By Wendell Roelf CAPE TOWN (Reuters) – Senior officials from more than a dozen countries, including Saudi Arabia and Iran, were in talks on forging closer links with the BRICS bloc of major emerging economies on Friday as it met to deepen ties and position itself as a counterweight to the West. BRICS, which now […]
BRICS meet with ‘friends’ seeking closer ties amid push to expand bloc
By Wendell Roelf
CAPE TOWN (Reuters) – Senior officials from more than a dozen countries, including Saudi Arabia and Iran, were in talks on forging closer links with the BRICS bloc of major emerging economies on Friday as it met to deepen ties and position itself as a counterweight to the West.
BRICS, which now consists of Brazil, Russia, India, China and South Africa, is considering expanding its membership, and a growing number of countries have expressed interest in joining.
Once viewed as a loose association of disparate emerging economies, BRICS has in recent years taken more concrete shape, driven initially by China and, since the start of the Ukraine war in February 2022, with added impetus from Russia.
In remarks opening Friday’s discussions, host South Africa’s Foreign Minister Naledi Pandor spoke of the bloc as a champion of the developing world, which she said was abandoned by wealthy states and global institutions during the COVID-19 pandemic.
“The world has faltered in cooperation. Developed countries have never met their commitments to the developing world and are trying to shift all responsibility to the global South,” Pandor said.
Iran, Saudi Arabia, the United Arab Emirates, Cuba, Democratic Republic of Congo, Comoros, Gabon, and Kazakhstan all sent representatives to Cape Town for so-called “Friends of BRICS” talks, an official programme showed.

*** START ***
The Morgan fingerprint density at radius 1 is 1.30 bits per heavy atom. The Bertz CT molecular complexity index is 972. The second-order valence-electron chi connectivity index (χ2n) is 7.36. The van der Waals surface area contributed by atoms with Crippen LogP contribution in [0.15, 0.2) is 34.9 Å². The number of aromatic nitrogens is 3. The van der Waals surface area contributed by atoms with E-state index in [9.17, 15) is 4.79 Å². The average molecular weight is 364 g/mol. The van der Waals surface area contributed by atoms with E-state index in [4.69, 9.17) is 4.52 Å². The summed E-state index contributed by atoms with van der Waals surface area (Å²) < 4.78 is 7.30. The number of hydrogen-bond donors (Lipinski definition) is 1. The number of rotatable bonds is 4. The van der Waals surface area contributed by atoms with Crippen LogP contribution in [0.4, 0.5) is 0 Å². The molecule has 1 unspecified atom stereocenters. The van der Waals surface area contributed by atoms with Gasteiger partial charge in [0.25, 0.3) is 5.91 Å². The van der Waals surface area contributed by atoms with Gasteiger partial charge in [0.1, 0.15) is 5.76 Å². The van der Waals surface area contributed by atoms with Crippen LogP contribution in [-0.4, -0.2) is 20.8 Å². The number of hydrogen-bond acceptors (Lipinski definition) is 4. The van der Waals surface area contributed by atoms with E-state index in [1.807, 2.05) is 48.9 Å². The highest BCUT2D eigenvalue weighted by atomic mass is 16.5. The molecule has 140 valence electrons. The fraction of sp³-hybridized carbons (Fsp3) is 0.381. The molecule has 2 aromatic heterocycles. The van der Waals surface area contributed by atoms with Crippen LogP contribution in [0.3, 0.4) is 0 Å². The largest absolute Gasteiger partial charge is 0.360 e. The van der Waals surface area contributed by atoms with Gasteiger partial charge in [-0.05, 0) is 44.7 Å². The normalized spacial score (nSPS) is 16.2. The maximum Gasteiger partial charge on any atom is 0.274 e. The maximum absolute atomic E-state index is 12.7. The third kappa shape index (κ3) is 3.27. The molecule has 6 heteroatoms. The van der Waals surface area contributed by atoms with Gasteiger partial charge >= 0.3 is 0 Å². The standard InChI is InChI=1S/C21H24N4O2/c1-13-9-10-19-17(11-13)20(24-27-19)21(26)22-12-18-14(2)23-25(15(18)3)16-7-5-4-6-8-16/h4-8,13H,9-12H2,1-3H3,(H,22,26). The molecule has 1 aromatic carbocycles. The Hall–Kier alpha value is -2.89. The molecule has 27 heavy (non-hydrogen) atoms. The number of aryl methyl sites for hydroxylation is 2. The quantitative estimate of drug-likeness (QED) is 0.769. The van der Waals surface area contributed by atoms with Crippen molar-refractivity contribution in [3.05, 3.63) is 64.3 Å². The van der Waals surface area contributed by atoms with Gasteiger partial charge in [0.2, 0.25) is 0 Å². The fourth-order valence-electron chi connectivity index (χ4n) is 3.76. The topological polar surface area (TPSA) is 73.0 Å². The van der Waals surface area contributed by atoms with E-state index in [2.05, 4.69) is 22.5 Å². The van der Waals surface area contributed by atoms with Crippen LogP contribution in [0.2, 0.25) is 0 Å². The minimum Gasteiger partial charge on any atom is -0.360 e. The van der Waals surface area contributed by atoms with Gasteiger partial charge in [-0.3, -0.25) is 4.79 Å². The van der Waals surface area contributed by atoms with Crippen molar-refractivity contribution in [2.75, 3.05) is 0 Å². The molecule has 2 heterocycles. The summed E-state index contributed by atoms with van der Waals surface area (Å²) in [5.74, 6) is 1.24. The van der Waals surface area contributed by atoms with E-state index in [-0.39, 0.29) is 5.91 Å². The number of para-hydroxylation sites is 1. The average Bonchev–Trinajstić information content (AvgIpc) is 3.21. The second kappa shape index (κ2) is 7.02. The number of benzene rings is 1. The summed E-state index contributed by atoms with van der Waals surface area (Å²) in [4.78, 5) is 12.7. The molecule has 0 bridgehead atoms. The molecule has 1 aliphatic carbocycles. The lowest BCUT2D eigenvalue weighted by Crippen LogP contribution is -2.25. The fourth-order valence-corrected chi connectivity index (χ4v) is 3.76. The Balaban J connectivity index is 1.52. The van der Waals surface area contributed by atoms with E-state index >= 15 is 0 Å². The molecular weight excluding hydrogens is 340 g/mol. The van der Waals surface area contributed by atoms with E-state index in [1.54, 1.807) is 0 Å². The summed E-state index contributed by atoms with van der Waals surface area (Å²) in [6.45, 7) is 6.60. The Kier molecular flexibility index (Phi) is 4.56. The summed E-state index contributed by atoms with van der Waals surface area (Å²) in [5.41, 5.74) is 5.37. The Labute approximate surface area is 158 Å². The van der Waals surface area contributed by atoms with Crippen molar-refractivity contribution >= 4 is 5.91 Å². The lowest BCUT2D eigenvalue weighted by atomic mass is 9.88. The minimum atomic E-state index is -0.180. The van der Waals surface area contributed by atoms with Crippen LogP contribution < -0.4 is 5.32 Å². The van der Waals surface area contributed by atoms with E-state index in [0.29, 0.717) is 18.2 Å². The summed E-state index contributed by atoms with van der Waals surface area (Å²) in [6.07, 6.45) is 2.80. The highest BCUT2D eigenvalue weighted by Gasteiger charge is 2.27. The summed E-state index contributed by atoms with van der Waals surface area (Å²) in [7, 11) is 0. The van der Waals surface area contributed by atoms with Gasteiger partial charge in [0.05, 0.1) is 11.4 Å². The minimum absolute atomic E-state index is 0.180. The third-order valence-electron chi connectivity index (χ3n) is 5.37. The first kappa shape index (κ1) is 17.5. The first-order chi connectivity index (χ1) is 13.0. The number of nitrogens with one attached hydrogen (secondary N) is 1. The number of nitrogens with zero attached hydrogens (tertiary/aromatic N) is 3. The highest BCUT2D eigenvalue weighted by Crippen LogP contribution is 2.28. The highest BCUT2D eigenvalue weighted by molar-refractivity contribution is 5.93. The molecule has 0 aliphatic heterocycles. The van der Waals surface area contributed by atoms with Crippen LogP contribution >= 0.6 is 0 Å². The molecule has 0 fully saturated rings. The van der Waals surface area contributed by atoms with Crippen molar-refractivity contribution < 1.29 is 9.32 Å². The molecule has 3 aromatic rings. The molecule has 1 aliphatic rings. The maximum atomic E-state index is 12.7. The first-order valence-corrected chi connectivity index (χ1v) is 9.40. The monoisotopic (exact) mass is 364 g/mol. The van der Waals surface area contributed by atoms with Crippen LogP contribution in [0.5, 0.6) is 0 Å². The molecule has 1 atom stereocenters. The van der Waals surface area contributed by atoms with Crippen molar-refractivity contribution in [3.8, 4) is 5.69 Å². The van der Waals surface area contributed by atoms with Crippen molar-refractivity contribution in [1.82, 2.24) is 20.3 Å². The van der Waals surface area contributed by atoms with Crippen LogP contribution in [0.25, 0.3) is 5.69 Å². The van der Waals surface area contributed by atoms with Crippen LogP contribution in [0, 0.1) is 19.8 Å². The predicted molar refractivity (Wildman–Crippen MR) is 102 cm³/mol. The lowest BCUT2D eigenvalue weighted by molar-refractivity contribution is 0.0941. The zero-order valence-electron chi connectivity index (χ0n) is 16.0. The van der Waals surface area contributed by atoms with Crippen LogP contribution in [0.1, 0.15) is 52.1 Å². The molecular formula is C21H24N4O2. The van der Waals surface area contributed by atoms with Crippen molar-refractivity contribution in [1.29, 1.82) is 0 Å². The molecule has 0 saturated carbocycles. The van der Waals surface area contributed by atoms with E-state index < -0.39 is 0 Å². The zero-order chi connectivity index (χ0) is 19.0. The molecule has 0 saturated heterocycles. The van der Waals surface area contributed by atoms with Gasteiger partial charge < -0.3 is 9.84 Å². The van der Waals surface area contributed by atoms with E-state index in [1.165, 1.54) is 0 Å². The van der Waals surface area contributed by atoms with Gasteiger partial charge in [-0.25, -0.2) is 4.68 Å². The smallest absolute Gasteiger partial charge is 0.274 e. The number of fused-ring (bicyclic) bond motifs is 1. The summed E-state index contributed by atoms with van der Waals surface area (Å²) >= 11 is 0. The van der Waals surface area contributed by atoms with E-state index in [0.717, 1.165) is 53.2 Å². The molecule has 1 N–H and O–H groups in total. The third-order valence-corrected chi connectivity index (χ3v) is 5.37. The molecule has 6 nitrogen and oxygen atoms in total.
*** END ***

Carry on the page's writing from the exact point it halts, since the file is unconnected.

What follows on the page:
Egypt, Argentina, Bangladesh, Guinea-Bissau and Indonesia were participating virtually.
Other countries echoed Pandor’s condemnation of wealthy states. Democratic Republic of Congo’s foreign minister said developed countries lacked the political will to promote collective peace and prosperity.
“My country…exhorts the BRICS countries to bring change and the creation of a new international order,” Congolese foreign minister Christophe Lutundula Apala said in a statement.
Iran’s foreign ministry said in a statement that it wished to join the bloc, and hoped the mechanism for new membership would be decided “at the earliest”.
China said last year it wanted the bloc to start a process to admit new members. And other members have pointed to countries they would like to see join. However, officials said on Thursday there was still work to be done and appeared mindful of the need to proceed carefully.
Indian Foreign Minister Subrahmanyam Jaishankar said Thursday’s talks had included deliberations on the guiding principles, standards, criteria and procedures of what an expanded BRICS bloc would look like.
“This is still work in progress,” he said.
South Africa’s Pandor said the foreign ministers were aiming to complete work on a framework for admitting new members before BRICS leaders meet at a summit in Johannesburg in August.
Preparations for that summit are going forward under a cloud of controversy due to the possible attendance of Russian President Vladimir Putin, who is the target of a warrant issued by the International Criminal Court (ICC).
As an ICC member, South Africa would face pressure to arrest Putin were he to travel to the summit. Pretoria has said it is still considering its legal options for hosting him.
(Additional reporting by Carien du Plessis, Bhargav Acharya and Nellie Peyton in Johannesburg and Krishn Kaushik; Editing by Joe Bavier, Mark Heinrich and Angus MacSwan)